The data were analyzed using the SAS for Windows version 9.1 (SAS Institute Inc, Cary, North Carolina) and SPSS 15.0 for Windows (SPSS Inc, Chicago, Illinois). For normally distributed continuous variables, arithmetic means and SDs were calculated. For logarithmically transformed continuous variables, geometric means and SDs were computed. For baseline comparison between exercise and usual care control groups, the Pearson method was used in the investigation of categorical data, the statistical result being distributed as χ2. For normally distributed variables in the analysis of basic characteristics between the 2 groups, t tests were conducted.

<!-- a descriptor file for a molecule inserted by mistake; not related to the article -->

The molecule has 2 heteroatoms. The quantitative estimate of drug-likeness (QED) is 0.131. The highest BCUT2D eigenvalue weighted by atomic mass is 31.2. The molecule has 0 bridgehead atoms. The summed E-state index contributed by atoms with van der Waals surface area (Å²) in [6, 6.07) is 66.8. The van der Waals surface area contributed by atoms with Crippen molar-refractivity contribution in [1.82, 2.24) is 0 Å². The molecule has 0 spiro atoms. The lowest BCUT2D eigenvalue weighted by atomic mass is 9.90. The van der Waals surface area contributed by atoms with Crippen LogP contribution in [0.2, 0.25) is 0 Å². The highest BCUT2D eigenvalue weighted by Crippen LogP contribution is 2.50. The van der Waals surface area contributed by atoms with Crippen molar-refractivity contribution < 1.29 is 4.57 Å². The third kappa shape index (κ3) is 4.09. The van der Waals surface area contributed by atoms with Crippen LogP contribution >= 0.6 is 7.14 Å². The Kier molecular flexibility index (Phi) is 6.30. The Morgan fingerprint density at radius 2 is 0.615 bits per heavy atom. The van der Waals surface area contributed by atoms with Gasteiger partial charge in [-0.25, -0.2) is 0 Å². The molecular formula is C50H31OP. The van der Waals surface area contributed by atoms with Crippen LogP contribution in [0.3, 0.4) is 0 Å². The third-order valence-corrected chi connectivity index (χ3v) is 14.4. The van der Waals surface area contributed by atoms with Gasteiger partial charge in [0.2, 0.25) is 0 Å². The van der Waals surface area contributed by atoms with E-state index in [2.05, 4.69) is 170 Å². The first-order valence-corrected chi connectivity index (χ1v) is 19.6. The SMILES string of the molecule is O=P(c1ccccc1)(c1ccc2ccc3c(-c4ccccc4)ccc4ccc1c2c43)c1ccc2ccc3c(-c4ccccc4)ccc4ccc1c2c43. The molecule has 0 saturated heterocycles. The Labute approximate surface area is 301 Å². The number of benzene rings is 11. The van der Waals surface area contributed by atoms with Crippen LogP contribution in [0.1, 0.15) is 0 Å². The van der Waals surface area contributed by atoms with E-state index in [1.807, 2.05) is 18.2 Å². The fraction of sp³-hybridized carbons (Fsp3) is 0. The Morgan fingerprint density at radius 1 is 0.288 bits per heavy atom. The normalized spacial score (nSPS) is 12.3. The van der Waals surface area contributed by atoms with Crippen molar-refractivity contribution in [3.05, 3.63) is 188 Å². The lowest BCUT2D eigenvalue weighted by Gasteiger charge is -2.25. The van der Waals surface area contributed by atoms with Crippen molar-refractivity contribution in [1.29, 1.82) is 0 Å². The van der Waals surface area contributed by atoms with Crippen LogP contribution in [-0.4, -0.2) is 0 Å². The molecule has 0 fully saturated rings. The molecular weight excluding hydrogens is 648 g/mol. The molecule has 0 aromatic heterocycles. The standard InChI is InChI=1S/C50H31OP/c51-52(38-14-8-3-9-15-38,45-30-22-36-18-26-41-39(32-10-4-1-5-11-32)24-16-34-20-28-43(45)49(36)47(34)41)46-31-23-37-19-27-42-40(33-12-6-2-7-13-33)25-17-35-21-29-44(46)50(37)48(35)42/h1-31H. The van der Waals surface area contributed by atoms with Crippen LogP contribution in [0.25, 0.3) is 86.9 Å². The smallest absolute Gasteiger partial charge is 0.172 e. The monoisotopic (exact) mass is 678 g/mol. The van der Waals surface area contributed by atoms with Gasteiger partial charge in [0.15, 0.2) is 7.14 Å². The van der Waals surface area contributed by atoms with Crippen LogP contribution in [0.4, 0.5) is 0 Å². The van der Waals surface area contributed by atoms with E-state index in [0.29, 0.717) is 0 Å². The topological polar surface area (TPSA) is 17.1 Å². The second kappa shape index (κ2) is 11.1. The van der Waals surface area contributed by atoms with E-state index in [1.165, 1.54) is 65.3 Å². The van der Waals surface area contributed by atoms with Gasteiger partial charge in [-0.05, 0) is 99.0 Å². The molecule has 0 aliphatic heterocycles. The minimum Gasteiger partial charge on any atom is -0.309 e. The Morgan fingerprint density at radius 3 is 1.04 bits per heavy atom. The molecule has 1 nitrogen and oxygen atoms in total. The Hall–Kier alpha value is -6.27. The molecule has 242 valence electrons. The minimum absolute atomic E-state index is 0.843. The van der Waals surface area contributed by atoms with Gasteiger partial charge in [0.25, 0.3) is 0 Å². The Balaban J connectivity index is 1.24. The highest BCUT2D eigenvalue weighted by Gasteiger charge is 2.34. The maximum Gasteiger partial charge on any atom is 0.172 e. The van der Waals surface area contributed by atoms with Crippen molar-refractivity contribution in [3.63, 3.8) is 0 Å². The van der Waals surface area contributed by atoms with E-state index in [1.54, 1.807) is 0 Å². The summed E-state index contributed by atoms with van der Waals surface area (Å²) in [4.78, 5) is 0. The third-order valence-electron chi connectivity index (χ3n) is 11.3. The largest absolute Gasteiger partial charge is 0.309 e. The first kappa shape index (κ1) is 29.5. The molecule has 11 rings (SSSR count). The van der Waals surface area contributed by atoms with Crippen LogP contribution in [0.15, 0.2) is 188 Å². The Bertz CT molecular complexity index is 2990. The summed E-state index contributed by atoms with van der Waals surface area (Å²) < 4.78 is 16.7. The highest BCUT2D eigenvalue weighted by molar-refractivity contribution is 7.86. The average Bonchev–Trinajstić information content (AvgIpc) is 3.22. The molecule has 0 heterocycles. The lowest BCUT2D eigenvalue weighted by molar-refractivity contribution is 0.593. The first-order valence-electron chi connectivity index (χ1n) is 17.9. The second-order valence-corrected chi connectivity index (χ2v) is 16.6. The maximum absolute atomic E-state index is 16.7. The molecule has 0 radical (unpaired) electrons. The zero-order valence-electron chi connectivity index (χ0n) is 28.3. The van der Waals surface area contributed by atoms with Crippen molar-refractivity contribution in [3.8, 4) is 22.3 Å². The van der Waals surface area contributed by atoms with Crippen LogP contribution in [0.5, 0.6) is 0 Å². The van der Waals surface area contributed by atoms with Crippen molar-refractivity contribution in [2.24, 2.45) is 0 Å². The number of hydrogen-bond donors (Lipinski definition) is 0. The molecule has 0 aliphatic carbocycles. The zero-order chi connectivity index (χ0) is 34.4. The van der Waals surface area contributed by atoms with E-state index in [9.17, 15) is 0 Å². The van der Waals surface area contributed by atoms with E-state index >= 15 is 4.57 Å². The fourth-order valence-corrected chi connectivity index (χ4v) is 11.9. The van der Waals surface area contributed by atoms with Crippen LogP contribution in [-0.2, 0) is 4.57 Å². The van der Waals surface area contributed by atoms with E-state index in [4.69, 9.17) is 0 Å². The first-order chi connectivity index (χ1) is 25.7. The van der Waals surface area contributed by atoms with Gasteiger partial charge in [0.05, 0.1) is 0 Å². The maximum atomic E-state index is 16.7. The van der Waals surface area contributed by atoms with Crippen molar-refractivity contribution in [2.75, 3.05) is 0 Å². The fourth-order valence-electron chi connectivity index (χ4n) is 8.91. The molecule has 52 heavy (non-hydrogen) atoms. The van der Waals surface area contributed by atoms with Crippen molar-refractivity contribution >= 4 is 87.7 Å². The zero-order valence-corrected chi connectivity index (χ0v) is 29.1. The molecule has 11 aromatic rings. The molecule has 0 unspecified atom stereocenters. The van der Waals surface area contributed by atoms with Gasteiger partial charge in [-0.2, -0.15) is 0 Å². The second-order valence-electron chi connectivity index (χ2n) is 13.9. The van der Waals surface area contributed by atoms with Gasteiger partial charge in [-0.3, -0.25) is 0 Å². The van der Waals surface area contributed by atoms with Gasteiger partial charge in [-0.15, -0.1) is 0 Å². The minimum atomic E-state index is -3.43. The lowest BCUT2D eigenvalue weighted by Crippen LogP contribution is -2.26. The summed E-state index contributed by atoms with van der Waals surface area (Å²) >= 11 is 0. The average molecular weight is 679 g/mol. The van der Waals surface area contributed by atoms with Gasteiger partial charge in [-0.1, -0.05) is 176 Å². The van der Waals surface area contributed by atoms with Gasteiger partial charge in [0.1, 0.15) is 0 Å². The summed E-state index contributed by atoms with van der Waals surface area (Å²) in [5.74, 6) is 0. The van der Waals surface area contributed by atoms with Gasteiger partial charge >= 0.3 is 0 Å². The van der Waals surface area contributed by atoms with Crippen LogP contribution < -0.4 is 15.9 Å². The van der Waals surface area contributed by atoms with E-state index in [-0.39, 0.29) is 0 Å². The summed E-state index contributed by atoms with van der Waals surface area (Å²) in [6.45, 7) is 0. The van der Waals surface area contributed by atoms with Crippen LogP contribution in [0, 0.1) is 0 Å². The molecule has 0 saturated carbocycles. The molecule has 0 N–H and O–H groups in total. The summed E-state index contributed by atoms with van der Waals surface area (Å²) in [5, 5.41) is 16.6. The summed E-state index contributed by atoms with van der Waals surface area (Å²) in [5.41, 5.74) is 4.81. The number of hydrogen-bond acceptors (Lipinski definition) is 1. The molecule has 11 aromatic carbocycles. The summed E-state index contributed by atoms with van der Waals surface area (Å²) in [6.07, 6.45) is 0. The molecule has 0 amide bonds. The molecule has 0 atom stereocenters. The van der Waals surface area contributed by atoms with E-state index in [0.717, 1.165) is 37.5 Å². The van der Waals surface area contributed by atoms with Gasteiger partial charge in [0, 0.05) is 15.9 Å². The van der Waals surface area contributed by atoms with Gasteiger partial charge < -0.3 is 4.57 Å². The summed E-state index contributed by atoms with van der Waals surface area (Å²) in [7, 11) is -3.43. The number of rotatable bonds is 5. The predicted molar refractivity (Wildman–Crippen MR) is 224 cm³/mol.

The 3 follow-up time points were conducted at 6, 12, and 18 months. We used 2 different analytical strategies to determine between-group differences. The primary analysis was based on intention-to-treat analysis using the multiple imputation procedure of SAS. For positively skewed variables, log transformations were applied prior to imputations. Baseline, 6-, 12-, and 18-month scores were included in the imputation model in addition to sex, education, premorbid IQ, and marital status. We conducted 5 imputations using a sequential chain of interactions with a burn of 200 interactions followed by 100 interactions between successive imputations. Each imputed data set was analyzed using a mixed-effect model with repeated measures, and parameter estimates were then averaged across data sets. The intention-to-treat analysis was then followed by a complete-case analysis, in which participants with valid data at all time points were included in the analysis.